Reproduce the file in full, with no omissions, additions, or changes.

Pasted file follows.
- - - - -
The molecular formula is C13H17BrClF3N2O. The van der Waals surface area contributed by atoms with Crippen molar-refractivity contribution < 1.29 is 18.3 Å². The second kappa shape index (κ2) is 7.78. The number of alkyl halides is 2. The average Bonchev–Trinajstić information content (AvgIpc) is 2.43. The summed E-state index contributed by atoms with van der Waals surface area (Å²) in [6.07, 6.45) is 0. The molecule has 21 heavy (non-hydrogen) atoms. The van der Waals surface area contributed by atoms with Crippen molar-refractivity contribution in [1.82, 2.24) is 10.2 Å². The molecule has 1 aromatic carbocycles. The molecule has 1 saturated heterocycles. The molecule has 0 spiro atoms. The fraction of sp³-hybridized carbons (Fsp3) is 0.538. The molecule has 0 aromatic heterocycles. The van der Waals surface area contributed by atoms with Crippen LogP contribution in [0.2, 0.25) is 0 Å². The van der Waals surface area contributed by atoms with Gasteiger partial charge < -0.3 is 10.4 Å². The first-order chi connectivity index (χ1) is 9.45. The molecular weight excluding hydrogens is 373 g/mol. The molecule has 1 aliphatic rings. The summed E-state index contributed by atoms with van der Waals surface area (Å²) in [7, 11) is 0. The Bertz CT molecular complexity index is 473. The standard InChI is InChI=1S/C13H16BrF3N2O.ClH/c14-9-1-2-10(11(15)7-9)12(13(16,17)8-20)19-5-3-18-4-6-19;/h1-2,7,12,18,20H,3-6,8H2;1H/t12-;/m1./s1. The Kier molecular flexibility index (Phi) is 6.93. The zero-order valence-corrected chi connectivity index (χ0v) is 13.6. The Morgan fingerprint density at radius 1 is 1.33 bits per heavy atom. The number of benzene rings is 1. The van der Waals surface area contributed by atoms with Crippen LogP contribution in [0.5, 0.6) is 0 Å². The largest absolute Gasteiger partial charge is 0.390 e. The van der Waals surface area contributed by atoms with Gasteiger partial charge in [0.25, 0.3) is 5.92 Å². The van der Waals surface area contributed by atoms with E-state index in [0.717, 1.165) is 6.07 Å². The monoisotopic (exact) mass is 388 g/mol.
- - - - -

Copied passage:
The molecular formula is C13H17BrClF3N2O. The van der Waals surface area contributed by atoms with Crippen molar-refractivity contribution < 1.29 is 18.3 Å². The second kappa shape index (κ2) is 7.78. The number of alkyl halides is 2. The average Bonchev–Trinajstić information content (AvgIpc) is 2.43. The summed E-state index contributed by atoms with van der Waals surface area (Å²) in [6.07, 6.45) is 0. The molecule has 21 heavy (non-hydrogen) atoms. The van der Waals surface area contributed by atoms with Crippen molar-refractivity contribution in [1.82, 2.24) is 10.2 Å². The molecule has 1 aromatic carbocycles. The molecule has 1 saturated heterocycles. The molecule has 0 spiro atoms. The fraction of sp³-hybridized carbons (Fsp3) is 0.538. The molecule has 0 aromatic heterocycles. The van der Waals surface area contributed by atoms with Crippen LogP contribution in [0.2, 0.25) is 0 Å². The van der Waals surface area contributed by atoms with Gasteiger partial charge < -0.3 is 10.4 Å². The first-order chi connectivity index (χ1) is 9.45. The molecular weight excluding hydrogens is 373 g/mol. The molecule has 1 aliphatic rings. The summed E-state index contributed by atoms with van der Waals surface area (Å²) in [7, 11) is 0. The Bertz CT molecular complexity index is 473. The standard InChI is InChI=1S/C13H16BrF3N2O.ClH/c14-9-1-2-10(11(15)7-9)12(13(16,17)8-20)19-5-3-18-4-6-19;/h1-2,7,12,18,20H,3-6,8H2;1H/t12-;/m1./s1. The Kier molecular flexibility index (Phi) is 6.93. The zero-order valence-corrected chi connectivity index (χ0v) is 13.6. The Morgan fingerprint density at radius 1 is 1.33 bits per heavy atom. The number of benzene rings is 1. The van der Waals surface area contributed by atoms with Crippen LogP contribution in [0.5, 0.6) is 0 Å². The largest absolute Gasteiger partial charge is 0.390 e. The van der Waals surface area contributed by atoms with Gasteiger partial charge in [0.25, 0.3) is 5.92 Å². The van der Waals surface area contributed by atoms with E-state index in [0.717, 1.165) is 6.07 Å². The monoisotopic (exact) mass is 388 g/mol.